(CN) – Wisconsin’s attorney general brought charges against convicted lottery fraudster Eddie Tipton and his friend, accusing them of rigging the state’s Megabucks lottery to win a $783,000 jackpot.
Tipton used to work for the Multi-State Lottery Association as the information security director responsible for the software that generates random numbers for lotteries in multiple states.
As an employee of the association, Tipton was barred from playing the lottery. But according to a complaint filed Thursday in Dane County Circuit Court, Tipton planted a modified software code in the random number generator that produced a predictable set of winning numbers when certain conditions were met.
He allegedly gave these numbers to his friend Robert Rhodes, who purchased a winning Megabucks ticket on Dec. 29, 2007, and the two split the jackpot of $783,257.72.
Tipton approached Rhodes again in 2010 about exploiting the Wisconsin lottery, and Rhodes said he didn’t want to “tempt fate” again, according to the criminal complaint brought by Wisconsin Attorney General Brad Schimel.
Rhodes eventually agreed to the scheme, but backed out at the last minute and did not play the winning numbers, the complaint states.
Tipton then pressured Rhodes to redeem the winning ticket Tipton had bought for the Iowa Hot Lotto game, Schimel says. The ticket was the only winner of a $16.5 million jackpot.
Tipton allegedly said he did not want his brother Tommy Tipton to cash the ticket because Tommy had already won a $569,000 Colorado jackpot and had been interviewed by the FBI.
Rhodes tried to find a third party to redeem the Iowa ticket, but two men were turned away because they did not look like the man shown in a surveillance video of the purchase.
Four years later, the state released the video to the public in hopes of identifying the purchaser. Another lottery association employee recognized Tipton as the buyer.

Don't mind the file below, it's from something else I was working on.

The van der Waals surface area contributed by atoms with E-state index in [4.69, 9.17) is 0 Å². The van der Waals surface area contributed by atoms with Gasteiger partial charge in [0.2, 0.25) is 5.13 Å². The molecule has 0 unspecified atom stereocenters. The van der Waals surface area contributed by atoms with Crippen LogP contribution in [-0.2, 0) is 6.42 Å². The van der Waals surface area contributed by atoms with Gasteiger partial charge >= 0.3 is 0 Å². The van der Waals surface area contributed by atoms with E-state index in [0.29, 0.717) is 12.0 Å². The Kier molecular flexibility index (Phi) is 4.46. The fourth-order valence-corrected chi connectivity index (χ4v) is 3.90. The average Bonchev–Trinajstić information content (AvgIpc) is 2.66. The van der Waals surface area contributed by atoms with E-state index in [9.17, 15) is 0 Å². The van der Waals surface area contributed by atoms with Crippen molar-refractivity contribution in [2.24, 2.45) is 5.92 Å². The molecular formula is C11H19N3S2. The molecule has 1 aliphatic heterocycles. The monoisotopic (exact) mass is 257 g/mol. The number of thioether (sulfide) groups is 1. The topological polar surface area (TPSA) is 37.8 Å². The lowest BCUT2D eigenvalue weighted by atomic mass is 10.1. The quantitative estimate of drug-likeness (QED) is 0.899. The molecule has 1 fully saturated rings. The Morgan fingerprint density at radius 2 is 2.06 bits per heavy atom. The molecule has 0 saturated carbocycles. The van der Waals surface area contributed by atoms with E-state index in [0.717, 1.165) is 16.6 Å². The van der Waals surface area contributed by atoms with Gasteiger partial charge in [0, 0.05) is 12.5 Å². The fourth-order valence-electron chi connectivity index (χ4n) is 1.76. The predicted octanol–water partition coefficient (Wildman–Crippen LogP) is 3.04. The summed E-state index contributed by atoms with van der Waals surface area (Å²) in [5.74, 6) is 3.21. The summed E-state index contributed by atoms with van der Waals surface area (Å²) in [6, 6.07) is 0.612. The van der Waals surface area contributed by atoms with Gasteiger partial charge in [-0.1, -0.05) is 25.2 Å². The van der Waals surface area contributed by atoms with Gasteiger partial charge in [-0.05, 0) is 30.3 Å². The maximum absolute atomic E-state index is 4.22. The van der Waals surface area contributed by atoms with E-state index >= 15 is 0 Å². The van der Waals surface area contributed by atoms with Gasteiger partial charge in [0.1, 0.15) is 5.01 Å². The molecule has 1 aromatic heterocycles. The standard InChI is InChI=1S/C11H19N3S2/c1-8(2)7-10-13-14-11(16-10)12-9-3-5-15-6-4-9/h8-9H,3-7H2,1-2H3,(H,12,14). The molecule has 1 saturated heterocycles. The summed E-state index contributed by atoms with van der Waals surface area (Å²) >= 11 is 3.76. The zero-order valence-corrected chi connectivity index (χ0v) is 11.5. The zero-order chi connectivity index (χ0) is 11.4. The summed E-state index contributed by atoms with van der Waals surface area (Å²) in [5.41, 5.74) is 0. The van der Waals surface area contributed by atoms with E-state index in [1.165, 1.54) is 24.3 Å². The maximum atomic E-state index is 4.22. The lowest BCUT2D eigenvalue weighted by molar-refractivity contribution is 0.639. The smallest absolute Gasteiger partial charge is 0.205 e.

Iowa charged Tipton with two felonies: passing or attempting to redeem a lottery ticket with the specific intent to defraud, and tampering with lottery equipment with the intent to influence winnings.
Surveillance footage presented at trial showed Tipton entering the “draw room,” which housed the two number-generating computers, one month before the winning numbers were drawn, allegedly to update the dates on the computers. The next month, both computers were wiped, according to court records.
A jury convicted Tipton on both charges in early 2015, but an appeals court reversed the conviction on the charge of attempting to redeem the lottery ticket as barred by the three-year statute of limitations.
The $16 million jackpot has never been redeemed.
Rhodes is expected to enter a guilty plea on the Iowa charges next month.
In Wisconsin, both men face charges of racketeering and theft by fraud. Tipton is also charged with four counts of computer crime. The charges are punishable by a prison term of three to 15 years, and a fine of $10,000 to $50,000.
Both men will make their initial appearance in the Wisconsin case against them in February 2017.